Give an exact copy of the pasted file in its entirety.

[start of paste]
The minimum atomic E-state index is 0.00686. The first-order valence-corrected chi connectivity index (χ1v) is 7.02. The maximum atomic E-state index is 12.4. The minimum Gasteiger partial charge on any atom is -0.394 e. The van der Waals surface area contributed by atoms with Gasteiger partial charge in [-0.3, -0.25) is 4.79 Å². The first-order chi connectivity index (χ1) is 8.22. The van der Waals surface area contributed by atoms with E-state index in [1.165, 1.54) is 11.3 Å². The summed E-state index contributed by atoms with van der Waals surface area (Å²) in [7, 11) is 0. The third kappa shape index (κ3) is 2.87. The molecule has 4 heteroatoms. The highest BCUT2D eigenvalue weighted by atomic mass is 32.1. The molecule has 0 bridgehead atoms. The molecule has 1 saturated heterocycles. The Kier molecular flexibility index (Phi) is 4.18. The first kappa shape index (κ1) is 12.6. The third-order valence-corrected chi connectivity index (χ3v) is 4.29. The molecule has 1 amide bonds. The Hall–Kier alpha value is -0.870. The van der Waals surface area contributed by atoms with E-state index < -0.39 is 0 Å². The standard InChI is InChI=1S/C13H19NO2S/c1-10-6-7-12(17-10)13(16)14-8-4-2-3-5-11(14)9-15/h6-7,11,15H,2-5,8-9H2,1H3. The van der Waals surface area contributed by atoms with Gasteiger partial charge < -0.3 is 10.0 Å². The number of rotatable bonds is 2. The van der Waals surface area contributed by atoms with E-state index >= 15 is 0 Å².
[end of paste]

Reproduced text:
The minimum atomic E-state index is 0.00686. The first-order valence-corrected chi connectivity index (χ1v) is 7.02. The maximum atomic E-state index is 12.4. The minimum Gasteiger partial charge on any atom is -0.394 e. The van der Waals surface area contributed by atoms with Gasteiger partial charge in [-0.3, -0.25) is 4.79 Å². The first-order chi connectivity index (χ1) is 8.22. The van der Waals surface area contributed by atoms with E-state index in [1.165, 1.54) is 11.3 Å². The summed E-state index contributed by atoms with van der Waals surface area (Å²) in [7, 11) is 0. The third kappa shape index (κ3) is 2.87. The molecule has 4 heteroatoms. The highest BCUT2D eigenvalue weighted by atomic mass is 32.1. The molecule has 0 bridgehead atoms. The molecule has 1 saturated heterocycles. The Kier molecular flexibility index (Phi) is 4.18. The first kappa shape index (κ1) is 12.6. The third-order valence-corrected chi connectivity index (χ3v) is 4.29. The molecule has 1 amide bonds. The Hall–Kier alpha value is -0.870. The van der Waals surface area contributed by atoms with E-state index < -0.39 is 0 Å². The standard InChI is InChI=1S/C13H19NO2S/c1-10-6-7-12(17-10)13(16)14-8-4-2-3-5-11(14)9-15/h6-7,11,15H,2-5,8-9H2,1H3. The van der Waals surface area contributed by atoms with Gasteiger partial charge < -0.3 is 10.0 Å². The number of rotatable bonds is 2. The van der Waals surface area contributed by atoms with E-state index >= 15 is 0 Å².